Pomegranate carved in the round
Not on view
This small ivory pomegranate is carved in the round, with a pointed calyx, the floral element that protects the developing flower at top, and a thin stem projecting from the bottom. It was found in a well in the Northwest Palace of Ashurnasirpal II, where it was probably thrown when the palace was sacked, perhaps during the final defeat of Assyria at the end of the seventh century B.C. Its warm, reddish color, although appropriate for a pomegranate, is actually a stain on the surface of the ivory from long exposure to well water or sludge. The horizontal perforation where the stalk meets the skin suggests that this piece was sewn onto a garment or suspended from a diadem. Symbols of fertility because of their many seeds, pomegranates were favored as decoration on the clothes and jewelry of royal Assyrian women. Pomegranate beads are depicted strung onto necklaces and embroidered on the robes and crowns worn by the figures in the reliefs lining the walls of the Northwest Palace. They are also shown hanging from the diadems worn by women in several carved ivories from Arslan Tash and Nimrud in the Metropolitan Museum’s collection (MMA 54.117.8, 57.80.11, and 57.80.12).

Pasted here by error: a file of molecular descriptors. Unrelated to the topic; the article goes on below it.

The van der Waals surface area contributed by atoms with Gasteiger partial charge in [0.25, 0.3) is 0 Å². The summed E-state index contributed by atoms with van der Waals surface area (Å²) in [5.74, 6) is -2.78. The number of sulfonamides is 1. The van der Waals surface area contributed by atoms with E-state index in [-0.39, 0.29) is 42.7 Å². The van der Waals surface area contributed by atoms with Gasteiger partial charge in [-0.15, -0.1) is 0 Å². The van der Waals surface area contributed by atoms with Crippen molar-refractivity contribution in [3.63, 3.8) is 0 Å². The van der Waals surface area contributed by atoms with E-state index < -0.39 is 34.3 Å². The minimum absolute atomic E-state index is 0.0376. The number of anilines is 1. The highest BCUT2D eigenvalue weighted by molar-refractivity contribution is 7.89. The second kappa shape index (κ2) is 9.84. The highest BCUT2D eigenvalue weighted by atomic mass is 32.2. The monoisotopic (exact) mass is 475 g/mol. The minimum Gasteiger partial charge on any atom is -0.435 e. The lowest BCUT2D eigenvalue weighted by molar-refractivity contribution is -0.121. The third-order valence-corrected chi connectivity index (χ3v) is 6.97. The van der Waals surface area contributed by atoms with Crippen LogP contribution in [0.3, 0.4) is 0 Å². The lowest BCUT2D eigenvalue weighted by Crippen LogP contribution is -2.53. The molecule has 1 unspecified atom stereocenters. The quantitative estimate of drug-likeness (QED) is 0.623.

Built by the Assyrian king Ashurnasirpal II, the palaces and storerooms of Nimrud housed thousands of pieces of carved ivory. Most of the ivories served as furniture inlays or small precious objects such as boxes. While some of them were carved in the same style as the large Assyrian reliefs lining the walls of the Northwest Palace, the majority of the ivories display images and styles related to the arts of North Syria and the Phoenician city-states. Phoenician style ivories are distinguished by their use of imagery related to Egyptian art, such as sphinxes and figures wearing pharaonic crowns, and the use of elaborate carving techniques such as openwork and colored glass inlay. North Syrian style ivories tend to depict stockier figures in more dynamic compositions, carved as solid plaques with fewer added decorative elements. However, some pieces do not fit easily into any of these three styles. Most of the ivories were probably collected by the Assyrian kings as tribute from vassal states, and as booty from conquered enemies, while some may have been manufactured in workshops at Nimrud. The ivory tusks that provided the raw material for these objects were almost certainly from African elephants, imported from lands south of Egypt, although elephants did inhabit several river valleys in Syria until they were hunted to extinction by the end of the eighth century B.C.